Case Report:Massive Ovarian Cyst in a Adolescent Girl

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For benign tumours adhesion prevention strategies should be used. Surgical intervention should as much as possible be directed towards preservation of ovarian tissue. There is scarcity of published literature on this subject.
We need bigger studies to address the issue of how much fertility preservation is safely possible.Irrespective of indication for surgery, it is always preferable to attempt conservative, fertility sparing surgery in adolescents.

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Case Report:Massive Ovarian Cyst in a Adolescent Girl

  1. 1. Massive Ovarian Cyst in a Adolescent Girl Case Report & Review Presenter: Dr. T.Kiak O & G Registrar Mendi General Hospital Email: tanakiak@yahoo.com
  2. 2. Background  Ovarian tumours are rare in childhood and account for approximately 1% of all tumours in children and adoles- cents.Germ cell tumours are the most common type of ovarian tumours in children and adolescents.Epithelial cell tumours are less likely in children,while mature ter-atomas, commonly called dermoid cysts,are the most frequently occurring germ cell tumour of the ovary.Immature teratomas and malignant germ cell tumours on the other hand, are relatively rare. These cysts can develop in females at any stage of life, from the neonatal period to postmenopause. Most ovarian cysts, however, occur during infancy and adolescence, which are hormonally active periods of development. Most are functional in nature and resolve with minimal treatment.
  3. 3. Abdominal cysts are sacs or lumps surrounded by a thin membrane and consist of fluid or semi-solid material. While most cysts are benign, the development of an abdominal cyst may signal an underlying disease. There are several types of abdominal cysts. One of the most common is an ovarian cyst, which forms on ovarian follicles. The number of diagnoses of ovarian cysts has increased with the widespread implementation of regular physical examinations and ultra-sonographic technology. The discovery of an ovarian cyst causes considerable anxiety in women owing to fears of malignancy, but the vast majority of ovarian cysts are benign.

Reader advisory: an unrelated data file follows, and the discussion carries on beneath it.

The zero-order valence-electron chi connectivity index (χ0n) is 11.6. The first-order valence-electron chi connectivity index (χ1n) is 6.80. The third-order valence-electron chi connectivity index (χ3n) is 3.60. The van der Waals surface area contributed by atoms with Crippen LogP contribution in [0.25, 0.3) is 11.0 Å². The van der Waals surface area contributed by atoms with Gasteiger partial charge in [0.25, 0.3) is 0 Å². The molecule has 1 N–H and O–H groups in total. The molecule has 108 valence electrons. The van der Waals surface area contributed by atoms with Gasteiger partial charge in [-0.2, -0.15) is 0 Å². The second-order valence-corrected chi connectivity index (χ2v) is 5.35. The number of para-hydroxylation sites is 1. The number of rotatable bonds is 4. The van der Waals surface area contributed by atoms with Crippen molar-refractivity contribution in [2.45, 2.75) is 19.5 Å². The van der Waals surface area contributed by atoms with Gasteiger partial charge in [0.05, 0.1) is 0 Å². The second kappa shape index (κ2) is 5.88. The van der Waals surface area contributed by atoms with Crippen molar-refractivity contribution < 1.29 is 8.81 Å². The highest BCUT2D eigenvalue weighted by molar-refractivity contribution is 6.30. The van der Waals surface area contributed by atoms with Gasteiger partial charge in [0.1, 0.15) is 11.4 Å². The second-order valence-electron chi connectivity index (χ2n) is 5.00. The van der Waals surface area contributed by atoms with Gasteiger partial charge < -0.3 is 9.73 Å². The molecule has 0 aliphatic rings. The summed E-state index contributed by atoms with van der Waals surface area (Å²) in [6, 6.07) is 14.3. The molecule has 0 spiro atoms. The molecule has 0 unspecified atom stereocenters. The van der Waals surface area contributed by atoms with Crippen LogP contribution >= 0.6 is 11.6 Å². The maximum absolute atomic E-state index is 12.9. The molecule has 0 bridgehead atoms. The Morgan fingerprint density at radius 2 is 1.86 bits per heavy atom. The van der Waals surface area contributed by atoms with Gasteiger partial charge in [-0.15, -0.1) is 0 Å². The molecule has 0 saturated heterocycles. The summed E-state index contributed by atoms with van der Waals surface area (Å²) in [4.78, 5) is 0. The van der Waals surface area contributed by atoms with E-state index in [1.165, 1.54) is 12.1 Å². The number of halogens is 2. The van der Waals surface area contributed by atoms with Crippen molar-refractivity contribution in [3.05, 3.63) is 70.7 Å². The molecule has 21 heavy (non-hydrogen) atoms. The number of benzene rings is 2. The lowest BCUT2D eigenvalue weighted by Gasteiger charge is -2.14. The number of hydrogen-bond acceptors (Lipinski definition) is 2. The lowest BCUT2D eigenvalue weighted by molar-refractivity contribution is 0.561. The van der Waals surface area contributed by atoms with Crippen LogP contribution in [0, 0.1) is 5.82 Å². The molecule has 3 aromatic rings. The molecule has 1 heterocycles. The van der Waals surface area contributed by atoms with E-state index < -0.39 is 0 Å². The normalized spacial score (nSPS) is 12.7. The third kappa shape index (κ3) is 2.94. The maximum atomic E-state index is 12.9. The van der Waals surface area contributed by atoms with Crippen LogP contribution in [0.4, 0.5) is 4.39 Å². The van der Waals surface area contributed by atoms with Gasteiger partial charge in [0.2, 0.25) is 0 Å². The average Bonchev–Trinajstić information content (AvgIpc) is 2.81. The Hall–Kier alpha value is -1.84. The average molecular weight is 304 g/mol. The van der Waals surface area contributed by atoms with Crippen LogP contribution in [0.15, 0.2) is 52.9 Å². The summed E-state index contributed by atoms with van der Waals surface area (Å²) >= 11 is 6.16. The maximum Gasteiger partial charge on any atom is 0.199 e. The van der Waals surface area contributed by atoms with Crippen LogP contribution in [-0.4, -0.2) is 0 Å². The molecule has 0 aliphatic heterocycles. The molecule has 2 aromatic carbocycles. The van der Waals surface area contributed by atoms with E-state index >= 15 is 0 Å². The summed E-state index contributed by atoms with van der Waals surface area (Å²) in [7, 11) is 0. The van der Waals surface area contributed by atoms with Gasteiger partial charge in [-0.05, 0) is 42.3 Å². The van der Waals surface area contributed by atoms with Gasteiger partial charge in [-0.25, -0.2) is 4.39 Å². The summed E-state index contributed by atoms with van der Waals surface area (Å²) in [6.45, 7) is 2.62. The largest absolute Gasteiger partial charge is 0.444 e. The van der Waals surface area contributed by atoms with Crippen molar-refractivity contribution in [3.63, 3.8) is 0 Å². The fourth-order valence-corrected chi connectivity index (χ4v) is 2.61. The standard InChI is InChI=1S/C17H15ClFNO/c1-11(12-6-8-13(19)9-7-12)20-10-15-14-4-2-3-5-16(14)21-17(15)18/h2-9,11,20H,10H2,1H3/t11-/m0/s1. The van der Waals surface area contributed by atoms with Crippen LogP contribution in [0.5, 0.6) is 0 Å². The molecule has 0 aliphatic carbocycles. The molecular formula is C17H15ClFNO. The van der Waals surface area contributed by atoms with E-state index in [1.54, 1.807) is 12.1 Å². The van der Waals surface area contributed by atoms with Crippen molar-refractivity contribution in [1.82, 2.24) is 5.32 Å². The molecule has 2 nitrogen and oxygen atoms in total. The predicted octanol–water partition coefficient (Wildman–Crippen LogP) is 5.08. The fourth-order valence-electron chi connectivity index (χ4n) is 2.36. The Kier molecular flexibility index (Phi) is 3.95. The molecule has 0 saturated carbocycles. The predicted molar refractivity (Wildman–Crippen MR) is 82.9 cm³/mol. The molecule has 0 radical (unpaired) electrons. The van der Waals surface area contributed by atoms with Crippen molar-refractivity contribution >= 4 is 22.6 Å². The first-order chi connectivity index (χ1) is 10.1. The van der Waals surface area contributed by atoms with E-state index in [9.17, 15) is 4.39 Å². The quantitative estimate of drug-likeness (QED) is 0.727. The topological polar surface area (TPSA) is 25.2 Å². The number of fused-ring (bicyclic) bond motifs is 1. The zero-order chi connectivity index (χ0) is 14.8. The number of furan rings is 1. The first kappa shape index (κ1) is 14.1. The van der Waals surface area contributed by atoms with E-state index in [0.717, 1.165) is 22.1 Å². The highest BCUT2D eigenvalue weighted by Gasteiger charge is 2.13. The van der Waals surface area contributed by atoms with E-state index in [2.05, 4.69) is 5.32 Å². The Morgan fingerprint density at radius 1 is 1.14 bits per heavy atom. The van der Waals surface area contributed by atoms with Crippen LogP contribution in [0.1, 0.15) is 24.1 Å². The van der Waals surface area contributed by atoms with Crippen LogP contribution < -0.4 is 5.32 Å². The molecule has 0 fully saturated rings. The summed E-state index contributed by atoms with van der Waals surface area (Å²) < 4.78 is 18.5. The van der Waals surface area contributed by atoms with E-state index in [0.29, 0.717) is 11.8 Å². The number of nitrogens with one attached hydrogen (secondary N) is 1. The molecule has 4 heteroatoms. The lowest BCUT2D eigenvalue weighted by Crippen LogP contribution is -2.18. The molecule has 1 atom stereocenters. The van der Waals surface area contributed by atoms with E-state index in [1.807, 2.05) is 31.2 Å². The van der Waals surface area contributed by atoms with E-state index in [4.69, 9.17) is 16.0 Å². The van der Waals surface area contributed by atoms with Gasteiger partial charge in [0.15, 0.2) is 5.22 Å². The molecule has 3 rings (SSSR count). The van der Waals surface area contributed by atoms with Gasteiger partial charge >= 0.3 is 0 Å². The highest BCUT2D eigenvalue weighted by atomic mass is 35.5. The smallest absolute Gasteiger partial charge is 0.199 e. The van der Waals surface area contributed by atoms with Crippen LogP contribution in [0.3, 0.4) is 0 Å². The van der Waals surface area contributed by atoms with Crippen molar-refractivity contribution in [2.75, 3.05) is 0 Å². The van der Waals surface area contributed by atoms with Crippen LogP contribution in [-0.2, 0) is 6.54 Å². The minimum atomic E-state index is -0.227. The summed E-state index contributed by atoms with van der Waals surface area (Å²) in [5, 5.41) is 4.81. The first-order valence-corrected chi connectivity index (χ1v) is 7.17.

4. 4. However, ovarian cysts can herald an underlying malignant process or, possibly, distract the clinician from a more dangerous condition, such as ectopic pregnancy, ovarian torsion, or appendicitis. Due to the simple fact that some cysts can grow from the size of a pea to a grapefruit over time, they can sometimes present complications. Pain, unexplained bleeding and bowel obstruction, should be investigated without delay.
  5. 5. Case Report  A 16 year old adolescent school girl presented with history of gradual distension of abdomen over 2 years. The distension was painless throughout till 2 weeks back when it started causing breathlessness, early satiety and fullness after meal and pain and nausea.  There was no history of jaundice, haematemesis, melaena or any other constitutional symptoms. She had normal appetite and regular bowel bladder habit. Her menachy was at 14 years old had a normal menstrual history.